Vast amounts of ink (more realistically, Internet blog spaces) have been spilled on the subject of the brave new world of GDPR. If it all sounds to you like a burgeoning recipe for bureaucracy and “red tape,” you’re probably right.
But concurrently, the raging debate over privacy is bigger than GDPR and codifying rules. And at its core, much of the debate is fundamentally about pressure-testing ethics in the digital age, as our new whitepaper makes clear.
(One thing is for sure: There’s a future of work for lawyers in interpreting the ramifications of privacy legislation. You'll find few finer minds on this subject than Harvard Law professor Jonathan Zittrain, a longtime friend of the Center for the Future of Work).
But when you get right down to it, and as companies go forward, what do your REALLY need to know about GDPR, and how to swallow the PII "pill" of Personally Identifiable Information? Count the following as the critical components of GDPR that companies will need to focus on today, tomorrow and in the future:
- The algebra of personal data counts. PII is central to GDPR, including name, e-mail address, physical address, etc. Companies must provide a rationale for their use of PII data. It’ll be a no-no to cover one use of PII with that of another. (Using logic like “Professor Kogan seemed nice, and we want to help colleges know stuff about psychology, right?” in service of political psychographics simply will not fly in the age of GDPR.)
- Context counts. This includes device IDs, browser cookies, location data and movements through time and space (like step counts). Like an algebraic equation, some of these data fragments, put back together, can re-establish PII and link it with sensitive information. This is where lawyers and privacy officers will need to wield the power of process review, advice, counsel and action.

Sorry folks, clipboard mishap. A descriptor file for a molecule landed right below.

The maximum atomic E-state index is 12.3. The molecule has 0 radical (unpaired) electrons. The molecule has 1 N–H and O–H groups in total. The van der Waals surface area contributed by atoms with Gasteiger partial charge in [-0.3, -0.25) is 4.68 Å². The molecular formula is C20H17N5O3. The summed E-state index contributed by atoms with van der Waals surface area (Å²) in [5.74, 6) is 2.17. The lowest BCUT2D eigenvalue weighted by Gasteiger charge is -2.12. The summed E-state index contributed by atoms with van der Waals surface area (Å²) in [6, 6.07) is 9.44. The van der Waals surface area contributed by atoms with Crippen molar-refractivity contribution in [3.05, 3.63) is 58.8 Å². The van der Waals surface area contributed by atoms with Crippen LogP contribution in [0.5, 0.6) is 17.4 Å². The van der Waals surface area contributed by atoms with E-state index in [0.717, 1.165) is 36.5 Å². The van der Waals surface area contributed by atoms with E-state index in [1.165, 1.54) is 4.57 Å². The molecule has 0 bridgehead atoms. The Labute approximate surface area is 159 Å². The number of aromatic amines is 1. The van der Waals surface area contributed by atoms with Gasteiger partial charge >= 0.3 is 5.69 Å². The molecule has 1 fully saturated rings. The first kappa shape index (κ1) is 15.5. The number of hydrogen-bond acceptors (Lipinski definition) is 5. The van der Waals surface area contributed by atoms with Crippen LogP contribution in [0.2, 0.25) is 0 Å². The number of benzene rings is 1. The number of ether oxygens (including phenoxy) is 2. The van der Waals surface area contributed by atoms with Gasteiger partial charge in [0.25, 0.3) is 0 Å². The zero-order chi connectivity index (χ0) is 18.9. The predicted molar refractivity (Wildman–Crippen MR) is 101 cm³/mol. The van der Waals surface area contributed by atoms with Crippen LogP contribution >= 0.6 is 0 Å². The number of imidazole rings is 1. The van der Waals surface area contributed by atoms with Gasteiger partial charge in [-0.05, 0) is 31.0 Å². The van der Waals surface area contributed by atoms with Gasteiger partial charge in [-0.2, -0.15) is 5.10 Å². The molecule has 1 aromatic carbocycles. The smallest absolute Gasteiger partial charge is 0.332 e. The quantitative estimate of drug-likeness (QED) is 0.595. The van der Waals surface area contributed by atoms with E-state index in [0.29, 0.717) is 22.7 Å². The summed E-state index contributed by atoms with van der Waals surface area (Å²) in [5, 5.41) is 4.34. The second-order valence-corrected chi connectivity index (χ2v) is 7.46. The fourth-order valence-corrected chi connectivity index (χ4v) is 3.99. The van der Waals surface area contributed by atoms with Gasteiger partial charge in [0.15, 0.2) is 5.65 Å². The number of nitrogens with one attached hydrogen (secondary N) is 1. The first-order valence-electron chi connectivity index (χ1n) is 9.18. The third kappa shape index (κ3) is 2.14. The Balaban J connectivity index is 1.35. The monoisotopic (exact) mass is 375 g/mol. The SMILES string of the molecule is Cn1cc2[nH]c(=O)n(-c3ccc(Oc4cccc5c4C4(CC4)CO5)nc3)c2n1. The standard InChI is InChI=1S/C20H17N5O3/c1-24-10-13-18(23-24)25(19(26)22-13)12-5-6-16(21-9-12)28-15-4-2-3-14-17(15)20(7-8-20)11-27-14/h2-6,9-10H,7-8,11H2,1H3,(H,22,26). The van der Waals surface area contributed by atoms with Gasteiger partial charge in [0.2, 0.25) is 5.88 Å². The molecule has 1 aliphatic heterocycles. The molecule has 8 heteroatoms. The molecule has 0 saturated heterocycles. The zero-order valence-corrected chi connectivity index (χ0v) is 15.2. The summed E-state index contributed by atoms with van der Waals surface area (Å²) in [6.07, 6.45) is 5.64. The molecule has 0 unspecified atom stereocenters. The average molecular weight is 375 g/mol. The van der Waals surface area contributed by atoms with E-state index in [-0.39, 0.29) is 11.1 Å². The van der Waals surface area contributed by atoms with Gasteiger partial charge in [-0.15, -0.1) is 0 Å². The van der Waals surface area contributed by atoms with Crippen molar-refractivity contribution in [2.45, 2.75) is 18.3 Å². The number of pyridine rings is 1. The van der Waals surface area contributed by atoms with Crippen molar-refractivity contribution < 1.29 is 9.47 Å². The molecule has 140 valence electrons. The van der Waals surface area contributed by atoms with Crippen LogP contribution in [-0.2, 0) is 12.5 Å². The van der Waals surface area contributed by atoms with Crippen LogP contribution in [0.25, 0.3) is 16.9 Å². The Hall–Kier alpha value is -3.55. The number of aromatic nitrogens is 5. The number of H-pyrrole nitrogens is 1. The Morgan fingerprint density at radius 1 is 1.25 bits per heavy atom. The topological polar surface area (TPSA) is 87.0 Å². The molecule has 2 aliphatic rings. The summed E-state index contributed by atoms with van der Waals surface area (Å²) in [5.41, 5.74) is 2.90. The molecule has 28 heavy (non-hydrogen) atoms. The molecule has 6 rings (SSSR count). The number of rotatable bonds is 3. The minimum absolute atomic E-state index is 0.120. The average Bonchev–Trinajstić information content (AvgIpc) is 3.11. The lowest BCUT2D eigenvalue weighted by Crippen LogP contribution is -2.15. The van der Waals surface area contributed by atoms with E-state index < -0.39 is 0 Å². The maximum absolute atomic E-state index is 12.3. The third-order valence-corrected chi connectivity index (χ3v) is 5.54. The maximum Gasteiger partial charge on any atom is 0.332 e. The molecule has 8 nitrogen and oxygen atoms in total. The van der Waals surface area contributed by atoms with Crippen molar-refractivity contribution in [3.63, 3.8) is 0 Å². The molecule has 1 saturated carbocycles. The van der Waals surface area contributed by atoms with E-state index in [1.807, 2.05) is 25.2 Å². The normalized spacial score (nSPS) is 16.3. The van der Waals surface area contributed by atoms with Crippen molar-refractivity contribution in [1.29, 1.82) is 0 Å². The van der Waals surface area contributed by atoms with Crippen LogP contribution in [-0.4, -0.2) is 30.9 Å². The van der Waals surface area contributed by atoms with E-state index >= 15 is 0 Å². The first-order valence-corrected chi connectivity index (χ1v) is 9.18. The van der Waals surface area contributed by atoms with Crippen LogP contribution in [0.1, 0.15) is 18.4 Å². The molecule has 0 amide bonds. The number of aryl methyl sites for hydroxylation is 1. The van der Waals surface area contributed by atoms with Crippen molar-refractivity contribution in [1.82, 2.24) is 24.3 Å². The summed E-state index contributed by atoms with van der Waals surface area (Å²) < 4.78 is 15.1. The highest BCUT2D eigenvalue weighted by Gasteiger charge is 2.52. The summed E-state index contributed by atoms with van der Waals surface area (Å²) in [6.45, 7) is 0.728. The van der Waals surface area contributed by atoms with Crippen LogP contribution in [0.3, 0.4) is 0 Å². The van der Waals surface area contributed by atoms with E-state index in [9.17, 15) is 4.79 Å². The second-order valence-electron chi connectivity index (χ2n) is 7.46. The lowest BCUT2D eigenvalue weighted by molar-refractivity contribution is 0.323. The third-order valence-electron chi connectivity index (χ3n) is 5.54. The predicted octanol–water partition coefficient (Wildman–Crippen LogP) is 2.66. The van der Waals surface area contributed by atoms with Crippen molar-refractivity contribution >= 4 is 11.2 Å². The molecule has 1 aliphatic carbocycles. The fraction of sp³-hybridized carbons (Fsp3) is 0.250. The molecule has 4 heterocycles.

- Access counts. Who gets the data? Who manages it? How close are they to the CEO? Like a lean startup, what’s the “minimum viable dataset” needed to accomplish a given process? Are the people using customers’ data vacuuming up every last data point they can, even if they’re not using it? All that seemingly superfluous data could be simply sitting around, and worse, not being paid attention to. That can be a huge risk. (And get ready for more questions about metadata ... .)
- Forgetting counts. A central tenet of GDPR is “the right to be forgotten” – this is essentially the mechanism to give your Code Halo a delete button. Customers should have a complete 360-degree view of their information and full control of it.
- Regulators count. Statutorily, some data is more equal than others. Institutions (e.g., bank regulators issuing sanctions) can mandate information disclosure. Doing so may butt heads with new digital innovations, like blockchain. For audits, the past can’t be forgotten (with or without blockchain, and certainly with GDPR).
- Portability counts. This is about letting a customer download and take their data with them. If your organization has a solid business analytics engine storing customer data (e.g., messages, questions, answers, trades, likes, personal history, etc.), it should be able to copy the files and send them back, completely and transparently.
GDPR may represent the stuff of your red-tape nightmares. But the fact is, all companies will need to master the new algebra of personally-identifiable information mandated by GDPR to win in the future of work.
So stop thinking of GDPR as your enemy. An absence of trust will lead to anti-trust, so love it or hate it, GDPR is your new best friend. Your customers, your stakeholders, your shareholders, your stock price and your retirement account – to say nothing of the digital economy – are counting on it.
The new whitepaper from the Center for the Future of Work is entitled: “Every Move You Make: Privacy in the Age of the Algorithm”. It can be downloaded at: www.cognizant.com/futureofwork.